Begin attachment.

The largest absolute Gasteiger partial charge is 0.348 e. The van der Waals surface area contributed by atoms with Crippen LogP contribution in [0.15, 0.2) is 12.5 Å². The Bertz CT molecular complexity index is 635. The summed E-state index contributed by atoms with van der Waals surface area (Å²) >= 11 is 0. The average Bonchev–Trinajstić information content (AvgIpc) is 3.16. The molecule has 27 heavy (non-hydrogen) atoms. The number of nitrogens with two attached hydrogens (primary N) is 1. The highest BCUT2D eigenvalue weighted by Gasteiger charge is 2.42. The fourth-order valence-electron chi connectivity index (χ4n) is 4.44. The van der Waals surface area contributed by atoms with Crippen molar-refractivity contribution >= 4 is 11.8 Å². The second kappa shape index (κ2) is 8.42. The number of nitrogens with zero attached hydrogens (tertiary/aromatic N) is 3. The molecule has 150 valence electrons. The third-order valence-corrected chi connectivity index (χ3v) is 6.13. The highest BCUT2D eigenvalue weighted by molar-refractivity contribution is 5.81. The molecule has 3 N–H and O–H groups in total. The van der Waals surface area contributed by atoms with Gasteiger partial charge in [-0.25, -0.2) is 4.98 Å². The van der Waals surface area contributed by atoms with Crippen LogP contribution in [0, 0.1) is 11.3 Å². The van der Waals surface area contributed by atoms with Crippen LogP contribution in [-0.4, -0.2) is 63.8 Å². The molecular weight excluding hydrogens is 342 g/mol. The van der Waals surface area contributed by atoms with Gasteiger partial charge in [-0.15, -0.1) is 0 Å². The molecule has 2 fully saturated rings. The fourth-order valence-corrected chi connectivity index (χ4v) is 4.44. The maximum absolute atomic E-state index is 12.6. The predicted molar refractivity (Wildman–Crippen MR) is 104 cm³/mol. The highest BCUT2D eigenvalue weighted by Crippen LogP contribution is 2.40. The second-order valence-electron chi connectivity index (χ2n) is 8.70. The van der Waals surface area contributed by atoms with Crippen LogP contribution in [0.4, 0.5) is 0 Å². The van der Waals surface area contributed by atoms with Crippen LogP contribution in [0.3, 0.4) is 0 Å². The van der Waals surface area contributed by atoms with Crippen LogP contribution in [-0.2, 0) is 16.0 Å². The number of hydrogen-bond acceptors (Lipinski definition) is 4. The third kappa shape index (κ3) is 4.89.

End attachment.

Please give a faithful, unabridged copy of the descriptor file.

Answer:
The largest absolute Gasteiger partial charge is 0.348 e. The van der Waals surface area contributed by atoms with Crippen LogP contribution in [0.15, 0.2) is 12.5 Å². The Bertz CT molecular complexity index is 635. The summed E-state index contributed by atoms with van der Waals surface area (Å²) >= 11 is 0. The average Bonchev–Trinajstić information content (AvgIpc) is 3.16. The molecule has 27 heavy (non-hydrogen) atoms. The number of nitrogens with two attached hydrogens (primary N) is 1. The highest BCUT2D eigenvalue weighted by Gasteiger charge is 2.42. The fourth-order valence-electron chi connectivity index (χ4n) is 4.44. The van der Waals surface area contributed by atoms with Crippen molar-refractivity contribution >= 4 is 11.8 Å². The second kappa shape index (κ2) is 8.42. The number of nitrogens with zero attached hydrogens (tertiary/aromatic N) is 3. The molecule has 150 valence electrons. The third-order valence-corrected chi connectivity index (χ3v) is 6.13. The highest BCUT2D eigenvalue weighted by molar-refractivity contribution is 5.81. The molecule has 3 N–H and O–H groups in total. The van der Waals surface area contributed by atoms with Gasteiger partial charge in [-0.25, -0.2) is 4.98 Å². The van der Waals surface area contributed by atoms with Crippen LogP contribution in [0, 0.1) is 11.3 Å². The van der Waals surface area contributed by atoms with Crippen LogP contribution in [-0.4, -0.2) is 63.8 Å². The molecular weight excluding hydrogens is 342 g/mol. The van der Waals surface area contributed by atoms with Gasteiger partial charge in [-0.15, -0.1) is 0 Å². The molecule has 2 fully saturated rings. The fourth-order valence-corrected chi connectivity index (χ4v) is 4.44. The maximum absolute atomic E-state index is 12.6. The predicted molar refractivity (Wildman–Crippen MR) is 104 cm³/mol. The highest BCUT2D eigenvalue weighted by Crippen LogP contribution is 2.40. The second-order valence-electron chi connectivity index (χ2n) is 8.70. The van der Waals surface area contributed by atoms with Crippen LogP contribution in [0.4, 0.5) is 0 Å². The van der Waals surface area contributed by atoms with Crippen LogP contribution in [0.3, 0.4) is 0 Å². The van der Waals surface area contributed by atoms with Crippen LogP contribution in [-0.2, 0) is 16.0 Å². The number of hydrogen-bond acceptors (Lipinski definition) is 4. The third kappa shape index (κ3) is 4.89.